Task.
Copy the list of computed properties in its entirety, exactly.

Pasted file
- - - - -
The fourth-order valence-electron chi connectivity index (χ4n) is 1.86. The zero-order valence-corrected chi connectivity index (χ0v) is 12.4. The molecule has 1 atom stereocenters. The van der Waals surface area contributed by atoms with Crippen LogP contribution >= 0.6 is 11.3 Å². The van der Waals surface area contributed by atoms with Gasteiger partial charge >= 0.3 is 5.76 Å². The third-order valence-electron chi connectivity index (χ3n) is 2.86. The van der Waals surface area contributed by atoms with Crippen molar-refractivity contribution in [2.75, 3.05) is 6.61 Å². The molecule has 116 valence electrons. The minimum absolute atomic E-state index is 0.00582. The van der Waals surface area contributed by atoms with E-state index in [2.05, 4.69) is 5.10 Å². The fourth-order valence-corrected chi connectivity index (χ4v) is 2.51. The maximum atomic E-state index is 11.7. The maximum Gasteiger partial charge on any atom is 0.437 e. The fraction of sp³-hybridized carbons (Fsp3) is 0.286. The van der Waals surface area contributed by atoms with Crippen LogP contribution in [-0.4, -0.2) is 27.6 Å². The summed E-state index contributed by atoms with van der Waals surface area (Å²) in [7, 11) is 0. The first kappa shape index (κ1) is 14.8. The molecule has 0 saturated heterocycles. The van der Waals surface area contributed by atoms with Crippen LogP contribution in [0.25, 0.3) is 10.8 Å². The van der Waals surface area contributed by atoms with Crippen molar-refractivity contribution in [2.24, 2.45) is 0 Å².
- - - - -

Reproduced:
The fourth-order valence-electron chi connectivity index (χ4n) is 1.86. The zero-order valence-corrected chi connectivity index (χ0v) is 12.4. The molecule has 1 atom stereocenters. The van der Waals surface area contributed by atoms with Crippen LogP contribution >= 0.6 is 11.3 Å². The van der Waals surface area contributed by atoms with Gasteiger partial charge >= 0.3 is 5.76 Å². The third-order valence-electron chi connectivity index (χ3n) is 2.86. The van der Waals surface area contributed by atoms with Crippen molar-refractivity contribution in [2.75, 3.05) is 6.61 Å². The molecule has 116 valence electrons. The minimum absolute atomic E-state index is 0.00582. The van der Waals surface area contributed by atoms with E-state index in [2.05, 4.69) is 5.10 Å². The fourth-order valence-corrected chi connectivity index (χ4v) is 2.51. The maximum atomic E-state index is 11.7. The maximum Gasteiger partial charge on any atom is 0.437 e. The fraction of sp³-hybridized carbons (Fsp3) is 0.286. The van der Waals surface area contributed by atoms with Crippen LogP contribution in [-0.4, -0.2) is 27.6 Å². The summed E-state index contributed by atoms with van der Waals surface area (Å²) in [7, 11) is 0. The first kappa shape index (κ1) is 14.8. The molecule has 0 saturated heterocycles. The van der Waals surface area contributed by atoms with Crippen LogP contribution in [0.25, 0.3) is 10.8 Å². The van der Waals surface area contributed by atoms with Crippen molar-refractivity contribution in [2.24, 2.45) is 0 Å².